What we’ve been reading: Retail collapse, being disliked, and planet Xby
Welcome to What We've Been Reading, the AccountingWEB editors’ weekly round-up of the stories that have caught their attention.
Enjoy the roundup of stories from our editors, and let us know if there's something that caught your eye or if you'd like to disagree with any of our choices.
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From the pages of the occasionally scurrilous IT publication The Register, this long read on the demise of the electronics giant Maplin is a fascinating reflection on the treacherous nature of business in the 21st Century.
Formally a highly profitable business, Maplin collapsed earlier this year after sales fell and repeated buyouts and successive private equity and venture capital investments saddled the business with unsustainable debts.
“It's quite something that a retail business with extremely high gross margins, successful in early years and knowing exactly where its strengths lay, should succumb in such an ignoble way,” writes author Eddie Pacey, and later states “the fact remains, where there is repeat private equity or venture capital interest, or when ridiculous valuations are met, ignominious failure is so often the result, especially in retail, where the likes of Toys "R" Us is another classic example.”
As a business journalist, I know all too well how hard these pieces are: having to pour over the accounts, dredged up historical record, speak to the right people (some of whom are understandably not keen to talk) and piece everything together takes an awful lot of time. So the breadth and depth of this piece is certainly something to applaud.
Richard: Property by Lionel Shriver
Reading Lionel Shriver’s collection of short stories entitled Property, I was struck by one of the opening novella’s themes: the experience of being disliked.
Shriver’s protagonist Jillian finds the whole concept bewildering. I am sure many practitioners are equally as mystified when a client suddenly chills towards their services, as the countless Any Answers questions noodling on this client detractor scenario will attest.
As Shriver writes, “For an intrinsic facet of being disliked was racking your brain for whatever it was that rubbed other people so radically the wrong way. They rarely told you to your face, so you were left with a burgeoning list of obnoxious characteristics that you compiled for them”.
Try as accountants might, they are probably left in the same position as Shriver’s Jillian: where a clear voice was heard by the detractor as a merely loud, while suppressing volume to minimise offense would lead to complaints about being inaudible.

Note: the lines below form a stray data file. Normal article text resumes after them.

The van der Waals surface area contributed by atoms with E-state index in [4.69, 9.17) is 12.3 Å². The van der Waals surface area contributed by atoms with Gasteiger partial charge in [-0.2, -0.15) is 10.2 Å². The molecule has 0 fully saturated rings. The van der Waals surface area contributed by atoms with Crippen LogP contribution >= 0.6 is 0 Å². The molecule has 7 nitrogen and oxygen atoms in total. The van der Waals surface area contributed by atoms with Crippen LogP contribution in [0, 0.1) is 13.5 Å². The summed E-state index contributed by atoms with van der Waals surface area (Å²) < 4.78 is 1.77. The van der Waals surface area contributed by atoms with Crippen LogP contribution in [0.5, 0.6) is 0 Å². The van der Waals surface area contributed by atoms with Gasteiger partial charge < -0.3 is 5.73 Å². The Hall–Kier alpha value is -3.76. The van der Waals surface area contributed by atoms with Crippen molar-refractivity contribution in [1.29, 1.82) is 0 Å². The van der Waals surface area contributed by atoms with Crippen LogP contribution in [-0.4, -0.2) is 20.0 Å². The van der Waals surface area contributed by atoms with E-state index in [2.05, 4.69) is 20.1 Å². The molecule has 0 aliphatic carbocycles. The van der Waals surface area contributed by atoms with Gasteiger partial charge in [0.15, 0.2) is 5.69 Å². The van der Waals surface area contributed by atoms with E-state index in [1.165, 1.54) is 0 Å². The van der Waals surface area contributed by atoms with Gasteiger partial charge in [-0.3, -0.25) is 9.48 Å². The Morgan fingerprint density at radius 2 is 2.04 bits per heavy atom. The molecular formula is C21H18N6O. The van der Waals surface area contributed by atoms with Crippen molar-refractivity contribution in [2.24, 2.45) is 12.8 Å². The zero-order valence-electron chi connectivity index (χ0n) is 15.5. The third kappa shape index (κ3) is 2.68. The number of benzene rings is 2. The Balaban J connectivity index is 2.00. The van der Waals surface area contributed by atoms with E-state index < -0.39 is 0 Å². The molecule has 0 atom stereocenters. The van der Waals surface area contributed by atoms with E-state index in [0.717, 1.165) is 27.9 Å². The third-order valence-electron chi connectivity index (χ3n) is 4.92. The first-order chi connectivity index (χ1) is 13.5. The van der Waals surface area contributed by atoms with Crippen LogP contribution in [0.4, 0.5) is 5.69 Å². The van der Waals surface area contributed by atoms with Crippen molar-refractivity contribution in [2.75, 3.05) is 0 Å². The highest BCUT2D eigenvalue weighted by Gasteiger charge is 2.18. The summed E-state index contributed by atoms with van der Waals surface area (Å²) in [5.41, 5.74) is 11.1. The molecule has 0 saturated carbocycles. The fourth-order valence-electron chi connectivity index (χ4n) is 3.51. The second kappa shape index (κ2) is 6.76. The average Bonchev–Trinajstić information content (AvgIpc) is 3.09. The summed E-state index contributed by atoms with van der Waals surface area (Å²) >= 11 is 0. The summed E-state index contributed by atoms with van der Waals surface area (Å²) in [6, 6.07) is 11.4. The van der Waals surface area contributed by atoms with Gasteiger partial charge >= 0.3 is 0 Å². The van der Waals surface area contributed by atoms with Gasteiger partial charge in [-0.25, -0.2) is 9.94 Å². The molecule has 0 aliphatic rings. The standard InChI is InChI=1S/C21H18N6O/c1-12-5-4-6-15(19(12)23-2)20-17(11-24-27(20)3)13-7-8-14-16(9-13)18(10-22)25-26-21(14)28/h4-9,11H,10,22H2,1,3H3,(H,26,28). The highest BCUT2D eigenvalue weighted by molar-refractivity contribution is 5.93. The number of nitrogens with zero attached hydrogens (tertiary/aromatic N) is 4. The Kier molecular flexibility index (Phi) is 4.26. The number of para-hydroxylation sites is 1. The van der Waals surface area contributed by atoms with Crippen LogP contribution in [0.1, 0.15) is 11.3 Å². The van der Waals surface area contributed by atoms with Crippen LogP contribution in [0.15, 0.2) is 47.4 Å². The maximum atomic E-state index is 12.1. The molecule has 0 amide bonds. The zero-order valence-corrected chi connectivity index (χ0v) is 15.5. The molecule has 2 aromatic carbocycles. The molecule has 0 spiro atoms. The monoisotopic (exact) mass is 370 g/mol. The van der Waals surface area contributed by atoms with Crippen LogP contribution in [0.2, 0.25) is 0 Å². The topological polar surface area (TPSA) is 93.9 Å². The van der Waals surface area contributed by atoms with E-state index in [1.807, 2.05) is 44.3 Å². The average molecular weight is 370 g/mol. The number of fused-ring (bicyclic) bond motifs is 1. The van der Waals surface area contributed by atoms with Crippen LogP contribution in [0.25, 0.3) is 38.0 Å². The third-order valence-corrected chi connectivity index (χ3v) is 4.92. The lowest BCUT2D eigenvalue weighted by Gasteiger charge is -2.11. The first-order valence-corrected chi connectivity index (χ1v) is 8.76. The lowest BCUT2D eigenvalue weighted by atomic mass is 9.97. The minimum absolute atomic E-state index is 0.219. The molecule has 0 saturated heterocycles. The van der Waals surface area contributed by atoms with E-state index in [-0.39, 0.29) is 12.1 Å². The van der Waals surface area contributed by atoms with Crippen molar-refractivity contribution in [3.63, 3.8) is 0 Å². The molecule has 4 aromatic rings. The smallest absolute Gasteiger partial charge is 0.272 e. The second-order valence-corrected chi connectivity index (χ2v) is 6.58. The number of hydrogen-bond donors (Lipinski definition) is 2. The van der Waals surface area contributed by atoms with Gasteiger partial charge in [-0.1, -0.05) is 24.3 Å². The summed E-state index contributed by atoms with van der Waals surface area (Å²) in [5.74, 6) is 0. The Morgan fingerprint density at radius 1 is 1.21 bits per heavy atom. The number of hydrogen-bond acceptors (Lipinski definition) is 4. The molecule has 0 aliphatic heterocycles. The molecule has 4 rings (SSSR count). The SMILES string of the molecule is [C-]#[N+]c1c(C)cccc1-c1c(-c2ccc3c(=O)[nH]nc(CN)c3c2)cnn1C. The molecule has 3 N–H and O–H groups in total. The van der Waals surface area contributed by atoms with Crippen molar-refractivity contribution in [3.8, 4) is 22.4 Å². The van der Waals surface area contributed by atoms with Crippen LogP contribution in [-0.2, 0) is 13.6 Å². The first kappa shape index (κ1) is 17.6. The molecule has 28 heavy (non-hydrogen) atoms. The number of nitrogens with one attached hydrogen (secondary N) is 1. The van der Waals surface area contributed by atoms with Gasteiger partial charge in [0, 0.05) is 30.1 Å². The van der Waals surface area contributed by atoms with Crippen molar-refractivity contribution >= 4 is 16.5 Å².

Now, of course, there might be perfectly good reasons why a client might decide to move on. But in some mysterious cases someone might just dislike you because of your very existence. “There was no remedy, no chance of tempering an antipathy into forbearance or healthy apathy… even if you killed yourself, your suicide would annoy them, too. More attention seeking,” wrote Shriver.
So, what should you do if you’re shackled with this feeling of being disliked? You can shrug it off, but as much as you try, unfortunately that’s easier said than done.
I visited the Lowell Observatory in 2013. It’s in Flagstaff, Arizona, a buzzing university town and when I took the tour I had a blistering hangover, so I don’t recall much. But I do remember the story of how Clyde Tombaugh discovered Pluto at the observatory.
As always, there’s more to the story. The observatory was built by one Percy Lowell, a wealthy man of Boston Brahmin stock, as a HQ for his astronomical investigations. In his latter years, Lowell became obsessed with the mystery of why Uranus and Neptune don’t seem to be following their predicted orbits.
His theory: the erratic misadventures of our Solar System’s ice giants are caused by the pull of another, unseen large planet. Lowell christened it Planet X and theorised that it was 7 times bigger than Earth. The hunt for Planet X, according to a friend, basically killed him.
When Tombaugh spotted Pluto, fourteen years after Lowell’s death, it appeared as if the Planet X theory had been proven true. There was indeed a planet beyond Neptune! But there was a problem: Pluto is 500 times smaller than Earth, far from the gargantuan Planet X that Lowell envisaged.
Now we know that Pluto is nothing special. It’s one of thousands of trans-Neptunian objects orbiting our Sun, mostly situated in the icy desolation of the Kuiper Belt. So Lowell’s Planet X theory was relegated back to the realm of theory.
But the anomalies of our Solar System that plagued Lowell persist. The orbits of Uranus and Neptune are still off kilter and, more generally, the orbits of the eight major planets are tilted six degrees off centre relative to the Sun.
Something is clearly up, and according to a few scientists, the cause is Planet X. But how the hell have we missed the presence of a giant planet in our midst? Well, conspiracy theorists reckon it’s a giant cover-up.
Just the other day, outside my office, I saw a poster about the ‘Nibiru Cataclysm’. This rogue, mysterious planet called Nibiru - or Planet X - is on a collision course with Earth, and we’re all being lied to. Or so the conspiracy theory goes.
It would be more than unfair to lump the serious scientific search for Planet X in with the wild-eyed conspiracies of Nibiru. This excellent Wired article examines this hunt for the potential ninth planet.